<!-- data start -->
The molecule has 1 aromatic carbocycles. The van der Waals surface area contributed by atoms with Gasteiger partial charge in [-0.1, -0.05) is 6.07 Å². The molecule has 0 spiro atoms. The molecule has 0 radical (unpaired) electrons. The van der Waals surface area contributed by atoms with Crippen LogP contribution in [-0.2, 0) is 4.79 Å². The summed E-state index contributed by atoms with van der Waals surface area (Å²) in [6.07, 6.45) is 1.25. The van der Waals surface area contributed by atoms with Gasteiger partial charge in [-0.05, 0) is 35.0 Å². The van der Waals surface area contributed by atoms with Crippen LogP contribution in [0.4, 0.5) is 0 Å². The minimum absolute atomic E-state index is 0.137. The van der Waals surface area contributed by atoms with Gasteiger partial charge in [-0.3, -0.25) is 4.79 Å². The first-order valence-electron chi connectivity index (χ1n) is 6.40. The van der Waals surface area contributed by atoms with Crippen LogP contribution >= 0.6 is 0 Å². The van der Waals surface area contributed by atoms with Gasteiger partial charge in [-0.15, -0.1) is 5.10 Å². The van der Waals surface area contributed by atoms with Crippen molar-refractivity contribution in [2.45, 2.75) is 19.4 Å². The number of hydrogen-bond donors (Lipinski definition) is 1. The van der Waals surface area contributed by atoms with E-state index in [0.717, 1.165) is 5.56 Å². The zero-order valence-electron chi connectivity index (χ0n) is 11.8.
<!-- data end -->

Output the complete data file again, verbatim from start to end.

The molecule has 1 aromatic carbocycles. The van der Waals surface area contributed by atoms with Gasteiger partial charge in [-0.1, -0.05) is 6.07 Å². The molecule has 0 spiro atoms. The molecule has 0 radical (unpaired) electrons. The van der Waals surface area contributed by atoms with Crippen LogP contribution in [-0.2, 0) is 4.79 Å². The summed E-state index contributed by atoms with van der Waals surface area (Å²) in [6.07, 6.45) is 1.25. The van der Waals surface area contributed by atoms with Gasteiger partial charge in [-0.05, 0) is 35.0 Å². The van der Waals surface area contributed by atoms with Crippen LogP contribution in [0.4, 0.5) is 0 Å². The minimum absolute atomic E-state index is 0.137. The van der Waals surface area contributed by atoms with Gasteiger partial charge in [-0.3, -0.25) is 4.79 Å². The first-order valence-electron chi connectivity index (χ1n) is 6.40. The van der Waals surface area contributed by atoms with Crippen LogP contribution >= 0.6 is 0 Å². The van der Waals surface area contributed by atoms with Gasteiger partial charge in [-0.15, -0.1) is 5.10 Å². The van der Waals surface area contributed by atoms with Crippen molar-refractivity contribution in [2.45, 2.75) is 19.4 Å². The number of hydrogen-bond donors (Lipinski definition) is 1. The van der Waals surface area contributed by atoms with E-state index in [0.717, 1.165) is 5.56 Å². The zero-order valence-electron chi connectivity index (χ0n) is 11.8.